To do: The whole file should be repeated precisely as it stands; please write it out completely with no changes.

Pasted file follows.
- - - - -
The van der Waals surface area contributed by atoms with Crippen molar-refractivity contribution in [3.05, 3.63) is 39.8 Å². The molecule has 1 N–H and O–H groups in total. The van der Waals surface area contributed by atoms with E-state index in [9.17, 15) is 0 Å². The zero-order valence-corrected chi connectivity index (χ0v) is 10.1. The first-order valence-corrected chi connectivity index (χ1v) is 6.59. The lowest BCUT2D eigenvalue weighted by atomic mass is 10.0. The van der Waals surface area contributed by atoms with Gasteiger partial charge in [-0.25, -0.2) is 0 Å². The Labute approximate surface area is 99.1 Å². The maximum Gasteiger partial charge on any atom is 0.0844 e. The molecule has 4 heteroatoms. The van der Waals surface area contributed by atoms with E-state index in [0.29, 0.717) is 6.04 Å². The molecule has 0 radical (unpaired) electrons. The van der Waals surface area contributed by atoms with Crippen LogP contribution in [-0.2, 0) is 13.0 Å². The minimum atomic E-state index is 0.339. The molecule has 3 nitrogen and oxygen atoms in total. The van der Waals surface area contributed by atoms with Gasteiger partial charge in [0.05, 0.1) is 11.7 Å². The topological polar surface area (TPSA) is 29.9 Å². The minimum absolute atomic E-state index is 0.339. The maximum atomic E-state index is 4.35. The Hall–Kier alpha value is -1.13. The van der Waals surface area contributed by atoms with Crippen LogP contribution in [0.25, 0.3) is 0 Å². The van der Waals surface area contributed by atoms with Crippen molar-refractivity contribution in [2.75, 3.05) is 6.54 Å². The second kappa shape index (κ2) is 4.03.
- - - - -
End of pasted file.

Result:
The van der Waals surface area contributed by atoms with Crippen molar-refractivity contribution in [3.05, 3.63) is 39.8 Å². The molecule has 1 N–H and O–H groups in total. The van der Waals surface area contributed by atoms with E-state index in [9.17, 15) is 0 Å². The zero-order valence-corrected chi connectivity index (χ0v) is 10.1. The first-order valence-corrected chi connectivity index (χ1v) is 6.59. The lowest BCUT2D eigenvalue weighted by atomic mass is 10.0. The van der Waals surface area contributed by atoms with Gasteiger partial charge in [-0.25, -0.2) is 0 Å². The Labute approximate surface area is 99.1 Å². The maximum Gasteiger partial charge on any atom is 0.0844 e. The molecule has 4 heteroatoms. The van der Waals surface area contributed by atoms with E-state index in [0.29, 0.717) is 6.04 Å². The molecule has 0 radical (unpaired) electrons. The van der Waals surface area contributed by atoms with Crippen LogP contribution in [-0.2, 0) is 13.0 Å². The minimum atomic E-state index is 0.339. The molecule has 3 nitrogen and oxygen atoms in total. The van der Waals surface area contributed by atoms with Gasteiger partial charge in [0.05, 0.1) is 11.7 Å². The topological polar surface area (TPSA) is 29.9 Å². The minimum absolute atomic E-state index is 0.339. The maximum atomic E-state index is 4.35. The Hall–Kier alpha value is -1.13. The van der Waals surface area contributed by atoms with Crippen LogP contribution in [0.25, 0.3) is 0 Å². The van der Waals surface area contributed by atoms with Crippen molar-refractivity contribution in [2.75, 3.05) is 6.54 Å². The second kappa shape index (κ2) is 4.03.